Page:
It is absolutely vital that the Executive and Assembly are restored in Northern Ireland, to ensure that families are able to whether the cost of living storm that is ahead and that they fulfill the New Decade New Approach commitments of developing an Anti-Poverty Strategy and extending the mitigations package. NICCY has been actively involved in advising on the new mitigation package and an Anti-Poverty Strategy. I am not advocating for a separate child poverty strategy as all previous ones have concentrated on making poor children happy, through mitigating the impact of poverty, rather than eradicating it. Children are poor because their parents and carers are poor, therefore we need an anti-poverty strategy that specifically focuses on actions to eradicate child poverty by ensuring that families have enough money in their pockets to keep their children warm, properly fed, safe and secure.
There are actions that can be taken and the Anti-Poverty Strategy Expert Panel and working groups have been exploring a range of options. These will include Increasing the income of families through restoring the social security system. Mitigation packages are a temporary “fix” and the focus must be on reversing the harmful ‘reforms’ that have resulted in a social security system full of holes and not fit for purpose. A system that supplements low wages paid by employers, and punishes those who find themselves unable to work. The reform to the social security system must include a weekly ‘child payment’ of £20 to all children in poverty.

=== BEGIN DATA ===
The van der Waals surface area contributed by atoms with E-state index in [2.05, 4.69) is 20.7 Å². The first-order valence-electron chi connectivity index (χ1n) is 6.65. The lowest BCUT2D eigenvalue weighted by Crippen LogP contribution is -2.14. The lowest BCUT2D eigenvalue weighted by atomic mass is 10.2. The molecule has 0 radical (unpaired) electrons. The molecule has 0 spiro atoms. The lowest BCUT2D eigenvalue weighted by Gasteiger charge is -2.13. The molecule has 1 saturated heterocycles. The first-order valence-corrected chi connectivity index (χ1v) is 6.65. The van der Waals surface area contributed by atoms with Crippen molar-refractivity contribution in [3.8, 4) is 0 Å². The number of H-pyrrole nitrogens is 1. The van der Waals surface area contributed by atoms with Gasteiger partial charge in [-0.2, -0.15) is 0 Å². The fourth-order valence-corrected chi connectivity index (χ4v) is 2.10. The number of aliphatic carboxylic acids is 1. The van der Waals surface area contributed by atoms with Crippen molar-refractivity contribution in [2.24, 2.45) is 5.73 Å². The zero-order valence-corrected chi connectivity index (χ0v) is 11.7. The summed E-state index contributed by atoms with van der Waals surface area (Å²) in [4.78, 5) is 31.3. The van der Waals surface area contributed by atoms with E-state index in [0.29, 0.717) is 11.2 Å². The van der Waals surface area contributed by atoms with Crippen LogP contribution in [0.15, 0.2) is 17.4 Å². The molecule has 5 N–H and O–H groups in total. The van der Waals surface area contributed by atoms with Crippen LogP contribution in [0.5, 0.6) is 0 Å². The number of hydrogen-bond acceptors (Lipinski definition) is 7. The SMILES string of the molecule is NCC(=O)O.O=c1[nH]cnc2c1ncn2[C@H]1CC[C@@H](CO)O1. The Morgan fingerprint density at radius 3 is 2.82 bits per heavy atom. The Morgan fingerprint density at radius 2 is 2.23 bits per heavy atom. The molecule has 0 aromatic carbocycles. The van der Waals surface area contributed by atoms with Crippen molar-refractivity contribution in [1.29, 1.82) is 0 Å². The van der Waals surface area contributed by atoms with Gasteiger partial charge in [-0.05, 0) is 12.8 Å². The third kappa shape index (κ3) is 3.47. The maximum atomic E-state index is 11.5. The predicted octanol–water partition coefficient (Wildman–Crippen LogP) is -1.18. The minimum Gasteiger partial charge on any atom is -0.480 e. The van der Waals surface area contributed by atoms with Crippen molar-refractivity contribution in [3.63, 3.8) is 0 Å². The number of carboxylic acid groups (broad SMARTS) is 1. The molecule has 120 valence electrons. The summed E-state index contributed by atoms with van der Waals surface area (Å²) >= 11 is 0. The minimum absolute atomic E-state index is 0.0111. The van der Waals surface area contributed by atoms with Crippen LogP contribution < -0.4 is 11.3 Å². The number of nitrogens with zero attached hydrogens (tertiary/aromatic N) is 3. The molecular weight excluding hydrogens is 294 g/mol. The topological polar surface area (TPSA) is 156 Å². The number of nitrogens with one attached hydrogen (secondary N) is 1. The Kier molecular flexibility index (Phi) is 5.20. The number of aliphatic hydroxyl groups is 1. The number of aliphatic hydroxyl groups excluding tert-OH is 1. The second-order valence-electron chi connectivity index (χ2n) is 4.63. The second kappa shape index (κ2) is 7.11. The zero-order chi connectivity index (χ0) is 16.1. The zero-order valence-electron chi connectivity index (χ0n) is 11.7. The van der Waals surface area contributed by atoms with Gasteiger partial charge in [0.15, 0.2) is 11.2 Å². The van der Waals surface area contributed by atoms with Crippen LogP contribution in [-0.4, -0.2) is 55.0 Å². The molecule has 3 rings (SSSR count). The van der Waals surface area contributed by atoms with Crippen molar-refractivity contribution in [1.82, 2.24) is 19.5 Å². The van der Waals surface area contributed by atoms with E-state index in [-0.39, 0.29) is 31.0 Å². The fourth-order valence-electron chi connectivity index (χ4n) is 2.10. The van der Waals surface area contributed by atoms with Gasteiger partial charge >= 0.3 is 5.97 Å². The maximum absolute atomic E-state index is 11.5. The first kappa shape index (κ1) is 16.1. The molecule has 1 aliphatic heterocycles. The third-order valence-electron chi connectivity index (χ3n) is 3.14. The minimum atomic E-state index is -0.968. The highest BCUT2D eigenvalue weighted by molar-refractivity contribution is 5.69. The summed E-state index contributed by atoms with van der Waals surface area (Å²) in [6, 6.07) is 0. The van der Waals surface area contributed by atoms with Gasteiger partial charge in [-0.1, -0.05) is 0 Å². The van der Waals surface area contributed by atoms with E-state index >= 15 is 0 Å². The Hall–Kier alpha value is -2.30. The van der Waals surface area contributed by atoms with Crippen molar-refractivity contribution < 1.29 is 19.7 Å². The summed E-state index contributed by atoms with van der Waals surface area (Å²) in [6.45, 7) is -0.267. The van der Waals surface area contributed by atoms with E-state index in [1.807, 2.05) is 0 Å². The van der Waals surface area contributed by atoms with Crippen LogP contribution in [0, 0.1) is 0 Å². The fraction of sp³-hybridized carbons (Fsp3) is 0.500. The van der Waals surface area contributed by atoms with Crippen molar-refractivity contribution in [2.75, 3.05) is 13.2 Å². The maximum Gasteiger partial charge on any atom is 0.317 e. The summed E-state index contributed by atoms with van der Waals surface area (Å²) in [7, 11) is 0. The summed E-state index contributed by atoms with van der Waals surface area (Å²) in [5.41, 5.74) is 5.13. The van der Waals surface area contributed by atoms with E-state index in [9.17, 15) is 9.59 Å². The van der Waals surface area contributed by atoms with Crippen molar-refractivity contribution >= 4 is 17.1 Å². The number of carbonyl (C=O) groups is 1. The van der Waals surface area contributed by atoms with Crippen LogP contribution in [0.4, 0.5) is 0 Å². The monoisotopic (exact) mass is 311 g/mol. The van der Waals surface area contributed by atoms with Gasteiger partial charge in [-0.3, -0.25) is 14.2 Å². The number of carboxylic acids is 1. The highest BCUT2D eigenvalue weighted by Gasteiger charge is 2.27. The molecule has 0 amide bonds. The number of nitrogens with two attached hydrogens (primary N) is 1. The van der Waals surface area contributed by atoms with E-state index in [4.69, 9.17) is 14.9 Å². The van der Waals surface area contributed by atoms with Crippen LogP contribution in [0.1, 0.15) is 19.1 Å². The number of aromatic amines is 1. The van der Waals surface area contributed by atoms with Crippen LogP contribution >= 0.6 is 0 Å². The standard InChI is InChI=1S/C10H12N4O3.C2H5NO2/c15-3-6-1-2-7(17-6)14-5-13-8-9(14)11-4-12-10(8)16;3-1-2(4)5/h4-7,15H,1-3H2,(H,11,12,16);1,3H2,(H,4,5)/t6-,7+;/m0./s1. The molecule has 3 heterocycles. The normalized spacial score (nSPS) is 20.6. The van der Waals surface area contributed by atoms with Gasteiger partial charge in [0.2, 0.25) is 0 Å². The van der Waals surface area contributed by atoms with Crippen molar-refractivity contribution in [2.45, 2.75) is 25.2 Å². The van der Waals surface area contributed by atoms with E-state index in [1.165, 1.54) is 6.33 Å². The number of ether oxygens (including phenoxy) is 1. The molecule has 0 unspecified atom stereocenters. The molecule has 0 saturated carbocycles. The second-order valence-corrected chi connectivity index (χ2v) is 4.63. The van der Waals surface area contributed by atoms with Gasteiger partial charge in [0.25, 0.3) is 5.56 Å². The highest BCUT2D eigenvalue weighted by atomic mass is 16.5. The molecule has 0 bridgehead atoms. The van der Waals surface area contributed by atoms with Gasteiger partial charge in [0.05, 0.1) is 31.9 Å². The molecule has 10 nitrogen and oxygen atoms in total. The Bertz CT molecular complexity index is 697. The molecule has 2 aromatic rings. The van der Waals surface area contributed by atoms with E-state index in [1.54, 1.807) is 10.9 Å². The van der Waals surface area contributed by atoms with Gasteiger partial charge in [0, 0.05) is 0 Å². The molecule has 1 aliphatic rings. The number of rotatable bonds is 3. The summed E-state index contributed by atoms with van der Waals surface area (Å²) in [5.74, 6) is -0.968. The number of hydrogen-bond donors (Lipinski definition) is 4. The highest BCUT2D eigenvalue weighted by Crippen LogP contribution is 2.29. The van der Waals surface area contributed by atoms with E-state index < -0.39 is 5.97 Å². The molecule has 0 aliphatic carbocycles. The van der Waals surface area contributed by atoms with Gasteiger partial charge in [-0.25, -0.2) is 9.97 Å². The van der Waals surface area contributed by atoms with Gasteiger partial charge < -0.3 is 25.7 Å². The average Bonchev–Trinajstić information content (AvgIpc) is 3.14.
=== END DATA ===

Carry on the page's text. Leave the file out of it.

Whilst increasing income we must also reduce the costs to families of essentials and universal services, this would include making education free. In 2017, NICCY found that families spend over £1000 per child, to send their children to school. The most costly items were uniforms, school meals and transport. I look forward to the outcome of the review on uniform grants and free school meals.
Families are in desperate need for help with the costs of childcare, which is of a high quality and accessible. The introduction of a Child Care Strategy is now a matter of urgency.
We know that particular families such as those where someone has a disability, families with no recourse to public funds and single parent families are particularly vulnerable and there should be tailored interventions to support them.
I’m not going to pretend that taking the above actions are cost neutral – far from it. They will cost but the rewards will be multiple – in terms of emotional and physical health, criminal justice, safeguarding and education for children which will impact them now and on the adults that they will become.
The alternative is abandoning our children which was starkly pointed out by Dr Julie-Ann Maney when she informed us that she and her colleagues at the Royal Hospital for Sick Children were bracing themselves for a surge in baby deaths due to Sudden Infant Death Syndrome triggered by hypothermia in the winter months.
As Mick Lynch, RMT leader recently stated, ‘We refuse to be poor any longer’.